Friday, September 5, 2008

Do RFPs lead to bad proposals?

Some organisations are incredibly concerned with the appearance of impartiality and fairness in the RFP process. Yet, I believe that this is potentially damaging for them.

Don't misunderstand me...I'm not against fairness. I don't want my competitor holding an advantage over me that I don't know about. Although I do want to try and mine my relationship with the client as far as I can for valuable information and to ensure I'm not at a disadvantage.

It's the approach that some organisations go through. We all know the potential gains of working with people you know and trust. So why create a procurement system that denies any contact with the client other than online forums? Why have a response template sent out that counts exactly the number of characters in each response section? Why use an expensive e-procurement system that is frustrating and seems irrelevant for for many suppliers?

Why? Several reasons. Firstly - transparency and audit trail. If there's a complaint about the process or preferential treatment, it's easy for the buyer to say that it isn't so...look at the Chinese wall we surrounded ourselves with.

Secondly - evaluation. If every response is the same style and format, it should be easier to objectively evaluate and score that response.

Thirdly - management of suppliers and procurement opportunities. It's easy to control and manage external relationships and supplies, especially when the e-procurement function is within a larger corporate ERP system.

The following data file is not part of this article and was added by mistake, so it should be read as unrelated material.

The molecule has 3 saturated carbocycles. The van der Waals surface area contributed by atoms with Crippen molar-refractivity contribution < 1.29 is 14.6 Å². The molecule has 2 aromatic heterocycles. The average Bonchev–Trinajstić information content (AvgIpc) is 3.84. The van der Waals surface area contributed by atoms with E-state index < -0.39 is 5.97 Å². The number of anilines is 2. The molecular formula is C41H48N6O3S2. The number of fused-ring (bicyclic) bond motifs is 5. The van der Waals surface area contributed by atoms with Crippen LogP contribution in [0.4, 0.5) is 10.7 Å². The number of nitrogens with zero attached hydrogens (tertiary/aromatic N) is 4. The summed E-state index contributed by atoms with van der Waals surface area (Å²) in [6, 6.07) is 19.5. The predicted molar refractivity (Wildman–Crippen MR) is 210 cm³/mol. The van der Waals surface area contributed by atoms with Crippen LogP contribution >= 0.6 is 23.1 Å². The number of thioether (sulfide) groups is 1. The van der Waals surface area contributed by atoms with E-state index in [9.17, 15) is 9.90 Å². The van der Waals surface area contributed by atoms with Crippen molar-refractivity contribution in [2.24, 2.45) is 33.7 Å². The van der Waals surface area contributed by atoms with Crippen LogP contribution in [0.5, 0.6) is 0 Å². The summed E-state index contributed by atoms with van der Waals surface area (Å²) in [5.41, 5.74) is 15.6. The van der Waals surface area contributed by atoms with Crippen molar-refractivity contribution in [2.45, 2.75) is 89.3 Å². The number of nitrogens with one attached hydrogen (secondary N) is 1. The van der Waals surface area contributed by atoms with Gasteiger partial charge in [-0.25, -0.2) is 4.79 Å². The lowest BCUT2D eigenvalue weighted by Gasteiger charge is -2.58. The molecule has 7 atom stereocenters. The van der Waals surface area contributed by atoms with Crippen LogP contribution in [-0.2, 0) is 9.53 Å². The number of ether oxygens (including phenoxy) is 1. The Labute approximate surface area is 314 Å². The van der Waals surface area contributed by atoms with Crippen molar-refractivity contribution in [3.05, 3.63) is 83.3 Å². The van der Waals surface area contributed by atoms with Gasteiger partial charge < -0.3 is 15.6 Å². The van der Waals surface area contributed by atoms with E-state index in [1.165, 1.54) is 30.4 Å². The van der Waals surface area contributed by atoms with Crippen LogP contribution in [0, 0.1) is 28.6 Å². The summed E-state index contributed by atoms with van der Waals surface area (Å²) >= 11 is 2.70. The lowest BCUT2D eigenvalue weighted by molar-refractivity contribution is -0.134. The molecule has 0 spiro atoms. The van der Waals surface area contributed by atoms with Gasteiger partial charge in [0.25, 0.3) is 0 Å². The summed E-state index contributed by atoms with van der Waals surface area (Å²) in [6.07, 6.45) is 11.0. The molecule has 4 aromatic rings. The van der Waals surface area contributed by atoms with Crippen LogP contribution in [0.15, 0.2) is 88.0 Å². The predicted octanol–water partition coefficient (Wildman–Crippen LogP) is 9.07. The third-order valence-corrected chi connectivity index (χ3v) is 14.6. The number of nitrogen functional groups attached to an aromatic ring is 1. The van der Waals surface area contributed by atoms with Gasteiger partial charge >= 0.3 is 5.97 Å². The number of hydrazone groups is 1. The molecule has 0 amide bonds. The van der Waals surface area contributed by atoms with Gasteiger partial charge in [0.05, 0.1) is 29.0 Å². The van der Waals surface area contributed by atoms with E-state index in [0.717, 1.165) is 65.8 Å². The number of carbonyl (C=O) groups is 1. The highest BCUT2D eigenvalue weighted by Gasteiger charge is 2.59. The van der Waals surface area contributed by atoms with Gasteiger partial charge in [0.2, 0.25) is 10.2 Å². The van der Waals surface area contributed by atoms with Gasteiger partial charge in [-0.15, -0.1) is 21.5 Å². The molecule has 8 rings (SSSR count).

Fourthly - Cost. If all proposals are equal, then surely it makes it easier to procure the supplier with the lowest price...especially when using a reverse auctioning system.

But at what cost to the client. Surely some flexibility to allow one of your suppliers to demonstrate some out-of-the-box thinking, to come up with a creative solution for your need. To show that just because it's big business purchasing it doesn't mean that small supplier entrepreneurship needs to be quashed. 

Creative proposals are better for creative and bespoke solutions. OK - if you need 1,000,000 widgets then a system like this might work for you (though I know that the widget suppliers find them overkill). But when you have an opportunity to get new, fresh ideas from new, fresh business and individuals, don't stop the lateral thinking before it's even begun by only allowing proposals that don't have graphics. Treat yourself to new thinking by opening to the possibilities that a completely open response format would allow.